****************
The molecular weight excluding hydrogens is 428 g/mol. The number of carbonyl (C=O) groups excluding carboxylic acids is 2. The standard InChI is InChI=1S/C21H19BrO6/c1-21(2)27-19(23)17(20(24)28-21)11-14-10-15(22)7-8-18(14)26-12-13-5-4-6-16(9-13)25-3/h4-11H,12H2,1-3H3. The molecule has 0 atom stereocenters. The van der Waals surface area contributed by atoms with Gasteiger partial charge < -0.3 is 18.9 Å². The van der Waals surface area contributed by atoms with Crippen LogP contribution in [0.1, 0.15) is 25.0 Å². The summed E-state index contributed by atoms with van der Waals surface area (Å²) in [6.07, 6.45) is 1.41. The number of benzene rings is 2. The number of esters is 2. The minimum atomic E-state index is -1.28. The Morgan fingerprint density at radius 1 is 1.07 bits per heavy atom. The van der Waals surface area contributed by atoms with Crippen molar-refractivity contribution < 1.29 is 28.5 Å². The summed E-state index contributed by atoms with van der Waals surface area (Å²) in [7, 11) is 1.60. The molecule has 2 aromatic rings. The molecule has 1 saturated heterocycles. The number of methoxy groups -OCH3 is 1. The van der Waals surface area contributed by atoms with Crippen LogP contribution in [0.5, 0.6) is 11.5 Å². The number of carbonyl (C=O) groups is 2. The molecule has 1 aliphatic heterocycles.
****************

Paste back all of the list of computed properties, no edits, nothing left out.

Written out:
The molecular weight excluding hydrogens is 428 g/mol. The number of carbonyl (C=O) groups excluding carboxylic acids is 2. The standard InChI is InChI=1S/C21H19BrO6/c1-21(2)27-19(23)17(20(24)28-21)11-14-10-15(22)7-8-18(14)26-12-13-5-4-6-16(9-13)25-3/h4-11H,12H2,1-3H3. The molecule has 0 atom stereocenters. The van der Waals surface area contributed by atoms with Gasteiger partial charge < -0.3 is 18.9 Å². The van der Waals surface area contributed by atoms with Crippen LogP contribution in [0.1, 0.15) is 25.0 Å². The summed E-state index contributed by atoms with van der Waals surface area (Å²) in [6.07, 6.45) is 1.41. The number of benzene rings is 2. The number of esters is 2. The minimum atomic E-state index is -1.28. The Morgan fingerprint density at radius 1 is 1.07 bits per heavy atom. The van der Waals surface area contributed by atoms with Crippen molar-refractivity contribution < 1.29 is 28.5 Å². The summed E-state index contributed by atoms with van der Waals surface area (Å²) in [7, 11) is 1.60. The molecule has 2 aromatic rings. The molecule has 1 saturated heterocycles. The number of methoxy groups -OCH3 is 1. The van der Waals surface area contributed by atoms with Crippen LogP contribution in [0.5, 0.6) is 11.5 Å². The number of carbonyl (C=O) groups is 2. The molecule has 1 aliphatic heterocycles.